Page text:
Given the high level of physiological monomeric alpha-synuclein in the blood, it is important to minimize its binding, first, to avoid peripheral sequestration of the antibody in plasma so that more of it reaches its targets in the brain, and second, for an improved safety profile and reduced therapeutic dose.

However, the future of ABBV-0805 is still murky, as AbbVie stopped the corresponding NCT04127695 phase 1 clinical trial in July 2020 for strategic reasons.



Despite the meager success of the Big Pharma players, Switzerland’s AC Immune believes in the reasonableness of the alpha-synuclein hypothesis: PD01A, an active vaccine against alpha-synuclein, was purchased in July 2021 from Austria’s AFFiRiS.

The immunogen in PD01A is an eight-amino acid peptide (PD01) that mimics the epitope in the C-terminal region of human alpha-synuclein, but with a different amino acid sequence. The peptide is conjugated to a keyhole limpet hemocyanin (KLH) carrier protein and adsorbed to an aluminum hydroxide adjuvant. The PD01A vaccine is designed to stimulate a B-cell antigenic response but bypasses autoreactive T-cell mobilization, which can cause unnecessary neuroinflammatory responses.

Active immunization with PD01A generates antibodies that selectively recognize alpha-synuclein aggregates with much lower affinity for its monomeric forms and no reactivity to beta-synuclein. The carrier protein provides the necessary T-helper epitopes for the induction of a prolonged and enhanced antibody response, whereas the antigenic component (PD01) acts exclusively as a B-cell epitope and is responsible for the specificity of the humoral immune response.

AC is preparing to launch a Phase 2 clinical trial that will study the experimental vaccine ACI-7104 (an optimized formulation of PD01) among patients with early-stage Parkinson’s.



Annovis Bio’s approach is interesting: its small-molecule drug candidate buntanetap (ANVS401), also known as posiphen, targets three neurotoxic proteins at once: amyloid beta, alpha-synuclein, and tau protein. All of them disrupt the axonal transport of neurotransmitters and neurotrophic factors and slow down synaptic transmission, thereby impairing neural activity in general. Such disturbances lead to activation of the immune system, which attacks nerve cells, leading to neuroinflammation, degeneration and death of nerve cells. The result is impaired cognitive and motor performance.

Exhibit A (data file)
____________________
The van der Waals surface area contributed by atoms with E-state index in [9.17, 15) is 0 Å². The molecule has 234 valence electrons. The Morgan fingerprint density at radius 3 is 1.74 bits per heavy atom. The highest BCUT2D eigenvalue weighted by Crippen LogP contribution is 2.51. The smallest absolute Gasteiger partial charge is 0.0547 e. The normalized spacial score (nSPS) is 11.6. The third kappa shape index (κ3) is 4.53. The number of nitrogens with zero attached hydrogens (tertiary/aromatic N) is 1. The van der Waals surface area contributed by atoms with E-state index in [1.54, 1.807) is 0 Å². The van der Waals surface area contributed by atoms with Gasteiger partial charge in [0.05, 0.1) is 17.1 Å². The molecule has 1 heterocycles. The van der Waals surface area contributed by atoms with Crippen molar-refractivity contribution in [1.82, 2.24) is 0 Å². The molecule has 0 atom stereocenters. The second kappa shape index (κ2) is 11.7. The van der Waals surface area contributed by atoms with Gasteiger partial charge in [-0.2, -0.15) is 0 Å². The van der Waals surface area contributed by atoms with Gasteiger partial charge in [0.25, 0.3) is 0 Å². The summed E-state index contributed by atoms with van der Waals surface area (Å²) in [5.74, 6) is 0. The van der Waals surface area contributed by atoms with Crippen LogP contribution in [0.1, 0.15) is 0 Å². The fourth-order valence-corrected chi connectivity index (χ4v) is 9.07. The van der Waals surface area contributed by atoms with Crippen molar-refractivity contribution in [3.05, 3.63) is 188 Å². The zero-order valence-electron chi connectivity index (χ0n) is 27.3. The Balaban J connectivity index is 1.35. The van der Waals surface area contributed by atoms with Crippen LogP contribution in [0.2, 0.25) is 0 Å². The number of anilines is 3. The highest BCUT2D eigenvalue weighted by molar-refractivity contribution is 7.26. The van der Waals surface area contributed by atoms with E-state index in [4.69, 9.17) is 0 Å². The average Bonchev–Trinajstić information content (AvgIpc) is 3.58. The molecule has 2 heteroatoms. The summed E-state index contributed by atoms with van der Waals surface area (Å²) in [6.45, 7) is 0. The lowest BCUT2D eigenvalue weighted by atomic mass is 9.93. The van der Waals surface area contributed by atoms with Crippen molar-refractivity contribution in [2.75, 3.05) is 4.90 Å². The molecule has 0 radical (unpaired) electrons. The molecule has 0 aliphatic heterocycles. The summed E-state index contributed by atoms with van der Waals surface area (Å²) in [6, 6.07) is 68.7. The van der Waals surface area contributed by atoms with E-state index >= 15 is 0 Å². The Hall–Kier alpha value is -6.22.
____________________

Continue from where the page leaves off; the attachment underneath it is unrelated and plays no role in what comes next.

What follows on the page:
Buntanetap: Breakthrough in Treatment of Alzheimer’s and Parkinson’s

Buntanetap acts simultaneously on three neurotoxic proteins responsible for neurodegenerative disorders: amyloid beta, alpha-synuclein, and tau protein.

In a wave of clinical successes with buntanetap, Annovis intends to organize its phase 3 clinical trial in patients with early-stage Parkinson’s who show symptoms but are not yet taking any anti-Parkinsonian medications.



Germany’s Modag is evaluating a small-molecule anle138b binding oligomeric alpha-synuclein. The NCT04685265 phase 1b clinical trial, scheduled for completion in the summer of 2022, is testing the administration of various doses of anle138b to patients with mild-to-moderate Parkinson’s disease.

In late October 2021, Teva Pharmaceutical Industries joined the anle138b project, wishing to acquire worldwide rights to the drug candidate. The partnership also involves sery433, a prodrug of anle138b, which was developed with a view to increasing its bioavailability.